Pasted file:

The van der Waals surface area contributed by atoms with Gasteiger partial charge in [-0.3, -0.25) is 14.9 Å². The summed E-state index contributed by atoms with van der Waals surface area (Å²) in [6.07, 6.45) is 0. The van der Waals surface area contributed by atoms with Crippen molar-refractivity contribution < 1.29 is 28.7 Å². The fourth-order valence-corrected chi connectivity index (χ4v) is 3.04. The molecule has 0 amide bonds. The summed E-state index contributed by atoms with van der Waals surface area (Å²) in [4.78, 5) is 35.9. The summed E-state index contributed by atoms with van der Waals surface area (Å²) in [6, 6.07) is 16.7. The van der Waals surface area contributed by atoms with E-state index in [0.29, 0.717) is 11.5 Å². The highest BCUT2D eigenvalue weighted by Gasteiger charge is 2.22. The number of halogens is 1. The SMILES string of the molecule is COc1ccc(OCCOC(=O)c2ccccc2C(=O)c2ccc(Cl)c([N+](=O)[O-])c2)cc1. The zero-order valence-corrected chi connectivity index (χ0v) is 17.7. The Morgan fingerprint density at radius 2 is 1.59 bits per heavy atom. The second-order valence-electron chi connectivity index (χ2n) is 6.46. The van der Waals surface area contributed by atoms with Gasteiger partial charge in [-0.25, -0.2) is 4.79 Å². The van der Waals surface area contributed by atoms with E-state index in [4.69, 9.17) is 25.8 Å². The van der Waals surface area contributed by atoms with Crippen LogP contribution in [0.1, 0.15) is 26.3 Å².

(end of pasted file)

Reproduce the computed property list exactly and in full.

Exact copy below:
The van der Waals surface area contributed by atoms with Gasteiger partial charge in [-0.3, -0.25) is 14.9 Å². The summed E-state index contributed by atoms with van der Waals surface area (Å²) in [6.07, 6.45) is 0. The van der Waals surface area contributed by atoms with Crippen molar-refractivity contribution < 1.29 is 28.7 Å². The fourth-order valence-corrected chi connectivity index (χ4v) is 3.04. The molecule has 0 amide bonds. The summed E-state index contributed by atoms with van der Waals surface area (Å²) in [4.78, 5) is 35.9. The summed E-state index contributed by atoms with van der Waals surface area (Å²) in [6, 6.07) is 16.7. The van der Waals surface area contributed by atoms with E-state index in [0.29, 0.717) is 11.5 Å². The highest BCUT2D eigenvalue weighted by Gasteiger charge is 2.22. The number of halogens is 1. The SMILES string of the molecule is COc1ccc(OCCOC(=O)c2ccccc2C(=O)c2ccc(Cl)c([N+](=O)[O-])c2)cc1. The zero-order valence-corrected chi connectivity index (χ0v) is 17.7. The Morgan fingerprint density at radius 2 is 1.59 bits per heavy atom. The second-order valence-electron chi connectivity index (χ2n) is 6.46. The van der Waals surface area contributed by atoms with Gasteiger partial charge in [-0.25, -0.2) is 4.79 Å². The van der Waals surface area contributed by atoms with E-state index in [4.69, 9.17) is 25.8 Å². The van der Waals surface area contributed by atoms with Crippen LogP contribution in [0.1, 0.15) is 26.3 Å².